Don’t Leave Mental Health Behind: Sudan’s Conflict Displaces 100,000, Highlighting Urgent Need for Psychosocial Support

On April 15, 2023, a violent clash broke out between two rival groups in Sudan, causing over 100,000 individuals to become newly displaced as refugees or within their own country due to the ongoing hostilities. By the close of the month, about 33,000 individuals had sought refuge beyond Sudan’s borders while 75,000 people were internally displaced – according to WFP and WHO.

Did you know this about Sudan?

Sudan, situated in north-eastern Africa and bordered by Egypt, Libya, Chad, the Central African Republic, South Sudan, Ethiopia, and Eritrea, has a population of 46 million individuals. Unfortunately, a staggering 65% of the population lives below the poverty line, with 15 million individuals (equivalent to 30% of the total population) already experiencing extreme hunger prior to the current conflict. Moreover, the country has been grappling with the adverse effects of the climate crisis, which have led to devastating floods and droughts, exacerbating the already dire food scarcity issue.

The unseen scars!

Humanitarian emergencies of this magnitude take a huge toll on children and families, often leaving them without basic services, access to education, and health care. War can tear families apart, and children carry some of the greatest burdens as they witness conflict with little understanding of what is going on around them, they can experience significant adversity and often their whole world is turned upside down due to the actions of others.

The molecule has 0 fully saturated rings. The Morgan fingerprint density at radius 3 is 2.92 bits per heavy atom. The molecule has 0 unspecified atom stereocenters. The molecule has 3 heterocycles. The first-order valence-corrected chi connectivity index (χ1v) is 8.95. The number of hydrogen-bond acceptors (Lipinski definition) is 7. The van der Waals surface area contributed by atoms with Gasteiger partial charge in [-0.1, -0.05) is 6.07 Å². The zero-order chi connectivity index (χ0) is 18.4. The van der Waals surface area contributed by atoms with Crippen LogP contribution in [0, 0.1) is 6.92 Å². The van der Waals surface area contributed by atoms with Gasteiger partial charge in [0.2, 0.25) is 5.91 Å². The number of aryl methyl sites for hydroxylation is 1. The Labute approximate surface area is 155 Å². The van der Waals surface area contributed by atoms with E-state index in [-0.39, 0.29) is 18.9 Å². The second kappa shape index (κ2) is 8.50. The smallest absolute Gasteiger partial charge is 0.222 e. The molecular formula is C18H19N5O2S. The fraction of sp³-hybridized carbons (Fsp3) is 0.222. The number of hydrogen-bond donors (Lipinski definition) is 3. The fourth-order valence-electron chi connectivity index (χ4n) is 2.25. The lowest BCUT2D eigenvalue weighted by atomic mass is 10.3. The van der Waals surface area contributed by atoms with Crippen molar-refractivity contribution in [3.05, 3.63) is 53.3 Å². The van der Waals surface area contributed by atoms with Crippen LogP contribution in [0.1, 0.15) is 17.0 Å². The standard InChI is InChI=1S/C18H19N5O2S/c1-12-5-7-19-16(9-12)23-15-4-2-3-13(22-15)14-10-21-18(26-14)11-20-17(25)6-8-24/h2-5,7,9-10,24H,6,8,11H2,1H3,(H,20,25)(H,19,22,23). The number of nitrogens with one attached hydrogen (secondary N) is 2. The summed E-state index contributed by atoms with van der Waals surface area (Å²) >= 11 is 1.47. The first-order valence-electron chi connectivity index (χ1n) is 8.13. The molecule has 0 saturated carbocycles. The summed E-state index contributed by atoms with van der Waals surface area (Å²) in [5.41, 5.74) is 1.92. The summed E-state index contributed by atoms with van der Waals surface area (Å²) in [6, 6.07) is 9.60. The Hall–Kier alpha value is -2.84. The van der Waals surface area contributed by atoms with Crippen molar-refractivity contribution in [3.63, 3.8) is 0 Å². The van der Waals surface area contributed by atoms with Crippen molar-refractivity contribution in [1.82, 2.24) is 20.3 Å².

According to the WHO, in Sudan, resources for mental health are limited: “There is an absence of psychiatric nurses, a shortage of clinical psychologists, and only two certified child psychiatrists available in the country. The influx of refugees has placed even greater strain on existing resources. Two psychiatric hospitals in the country’s capital city Khartoum and 17 outpatient mental health facilities serve over 40 million people across Sudan. Only a handful of Sudan’s 18 states have a qualified psychiatrist.”

Photo credit: Chetan Sharma-7MXH1282qaM-unsplash. Copyright free. 

Humanitarian assistance must prioritize mental health and psychosocial interventions as the cornerstone of humanitarian assistance, especially for children and families in crisis. Every response should begin by focusing on supporting family reunification, enabling families to stay together, and preventing children from being separated from their support systems and protection.

Safe spaces for children to learn, play, and receive peer support must be provided. Education must be inclusive and incorporated with opportunities for play and recreation to help children cope with stress. Additionally, families must receive the necessary support and resources to care for themselves and their children during times of great uncertainty.

No child should have to experience war, and no caregiver should be forced to parent under conditions of displacement where their daily needs are survival.

Written by: Ashley Nemiro and Omar Al Sayed

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